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Digital clients : An example of people production in social work

Barfoed, Elizabeth Martinell LU (2019) In Social Inclusion 7(1). p.196-206
Abstract

Digital work has become part of social workers’ daily routines in countries where digitalisation is on the agenda. As a consequence, documentation practices are expanding—on paper as well as digitally—and include reporting detailed statistics about client interventions, filling in digital forms, and fulfilling local and national performance measurement goals. Standardised formulas with tick-box answers, fed into databases by the social worker, are examples of this digital endeavour. One example is the Addiction Severity Index (ASI), a questionnaire for estimating the client´s life situation and needs, used in addiction care. However, difficulties in making the social workers use the results of the standardised questionnaire in social... (More)

Digital work has become part of social workers’ daily routines in countries where digitalisation is on the agenda. As a consequence, documentation practices are expanding—on paper as well as digitally—and include reporting detailed statistics about client interventions, filling in digital forms, and fulfilling local and national performance measurement goals. Standardised formulas with tick-box answers, fed into databases by the social worker, are examples of this digital endeavour. One example is the Addiction Severity Index (ASI), a questionnaire for estimating the client´s life situation and needs, used in addiction care. However, difficulties in making the social workers use the results of the standardised questionnaire in social work investigations, where a storied form is traditionally preferred, have made social workers reluctant to use them. To encourage the use of the ASI, a software program was invented to transform the binary data from the questionnaire into a computerised storyline, imitating the storied form. The aim of this article is to describe the context of the digital storyline production and to analyse the particular type of “digital client” it creates. Possible consequences are discussed, such as the absent (or distorted) client voice. It is proposed that documentation systems, in whatever form, should not be regarded as neutral carriers of information, but must be analysed for how clients are (re)presented and, ultimately, how social work is consctructed.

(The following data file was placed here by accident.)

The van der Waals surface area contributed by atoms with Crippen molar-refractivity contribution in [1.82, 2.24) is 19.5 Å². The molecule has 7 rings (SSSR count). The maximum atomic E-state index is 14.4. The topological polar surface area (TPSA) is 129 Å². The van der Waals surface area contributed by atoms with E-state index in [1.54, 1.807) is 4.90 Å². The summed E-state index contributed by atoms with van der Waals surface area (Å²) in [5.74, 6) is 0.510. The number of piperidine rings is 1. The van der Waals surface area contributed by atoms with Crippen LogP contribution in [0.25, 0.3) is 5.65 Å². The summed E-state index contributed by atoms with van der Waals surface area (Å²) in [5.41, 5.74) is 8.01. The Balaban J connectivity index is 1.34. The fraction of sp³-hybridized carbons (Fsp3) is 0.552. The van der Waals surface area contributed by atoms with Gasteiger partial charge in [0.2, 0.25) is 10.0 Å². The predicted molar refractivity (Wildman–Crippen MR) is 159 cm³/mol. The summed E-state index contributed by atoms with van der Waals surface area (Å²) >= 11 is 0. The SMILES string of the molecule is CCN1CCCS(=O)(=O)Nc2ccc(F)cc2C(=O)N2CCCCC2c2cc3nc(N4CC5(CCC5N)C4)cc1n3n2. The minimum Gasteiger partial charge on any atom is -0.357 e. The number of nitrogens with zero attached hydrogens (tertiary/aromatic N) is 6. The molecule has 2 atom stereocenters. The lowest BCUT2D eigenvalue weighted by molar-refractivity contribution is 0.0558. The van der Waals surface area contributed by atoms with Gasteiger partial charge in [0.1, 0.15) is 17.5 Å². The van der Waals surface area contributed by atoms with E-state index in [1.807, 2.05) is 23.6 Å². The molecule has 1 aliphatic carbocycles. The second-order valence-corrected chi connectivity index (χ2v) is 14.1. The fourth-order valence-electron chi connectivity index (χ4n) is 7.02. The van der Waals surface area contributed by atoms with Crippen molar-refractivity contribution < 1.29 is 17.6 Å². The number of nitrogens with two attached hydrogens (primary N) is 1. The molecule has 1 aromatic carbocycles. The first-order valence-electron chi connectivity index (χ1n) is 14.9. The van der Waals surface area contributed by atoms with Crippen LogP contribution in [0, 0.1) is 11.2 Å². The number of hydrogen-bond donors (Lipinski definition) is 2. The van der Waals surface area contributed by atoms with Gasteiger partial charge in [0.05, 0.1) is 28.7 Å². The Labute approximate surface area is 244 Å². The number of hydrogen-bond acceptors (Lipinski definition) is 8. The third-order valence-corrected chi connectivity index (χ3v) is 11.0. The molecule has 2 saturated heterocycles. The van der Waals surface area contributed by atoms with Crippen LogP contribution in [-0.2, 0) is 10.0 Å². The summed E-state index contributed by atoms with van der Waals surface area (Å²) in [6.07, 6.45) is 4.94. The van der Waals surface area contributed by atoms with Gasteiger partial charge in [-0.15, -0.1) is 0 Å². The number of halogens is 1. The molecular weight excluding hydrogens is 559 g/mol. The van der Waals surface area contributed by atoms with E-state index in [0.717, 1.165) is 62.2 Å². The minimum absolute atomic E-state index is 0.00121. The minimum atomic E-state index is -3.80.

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author
organization
publishing date
type
Contribution to journal
publication status
published
subject
keywords
Digital storytelling, Digitalisation, Documentation practices, Narrative, People production, Social work practice, Standardisation
in
Social Inclusion
volume
7
issue
1
pages
11 pages
publisher
Cogitatio
external identifiers
  • scopus:85064262121
ISSN
2183-2803
DOI
10.17645/si.v7i1.1814
language
English
LU publication?
yes
id
fca4e3f3-7ebb-44c1-8e19-e8d2bb165374
date added to LUP
2019-05-02 11:50:34
date last changed
2019-08-14 04:35:38
@article{fca4e3f3-7ebb-44c1-8e19-e8d2bb165374,
  abstract     = {<p>Digital work has become part of social workers’ daily routines in countries where digitalisation is on the agenda. As a consequence, documentation practices are expanding—on paper as well as digitally—and include reporting detailed statistics about client interventions, filling in digital forms, and fulfilling local and national performance measurement goals. Standardised formulas with tick-box answers, fed into databases by the social worker, are examples of this digital endeavour. One example is the Addiction Severity Index (ASI), a questionnaire for estimating the client´s life situation and needs, used in addiction care. However, difficulties in making the social workers use the results of the standardised questionnaire in social work investigations, where a storied form is traditionally preferred, have made social workers reluctant to use them. To encourage the use of the ASI, a software program was invented to transform the binary data from the questionnaire into a computerised storyline, imitating the storied form. The aim of this article is to describe the context of the digital storyline production and to analyse the particular type of “digital client” it creates. Possible consequences are discussed, such as the absent (or distorted) client voice. It is proposed that documentation systems, in whatever form, should not be regarded as neutral carriers of information, but must be analysed for how clients are (re)presented and, ultimately, how social work is consctructed.</p>},
  author       = {Barfoed, Elizabeth Martinell},
  issn         = {2183-2803},
  keyword      = {Digital storytelling,Digitalisation,Documentation practices,Narrative,People production,Social work practice,Standardisation},
  language     = {eng},
  month        = {02},
  number       = {1},
  pages        = {196--206},
  publisher    = {Cogitatio},
  series       = {Social Inclusion},
  title        = {Digital clients : An example of people production in social work},
  url          = {http://dx.doi.org/10.17645/si.v7i1.1814},
  volume       = {7},
  year         = {2019},
}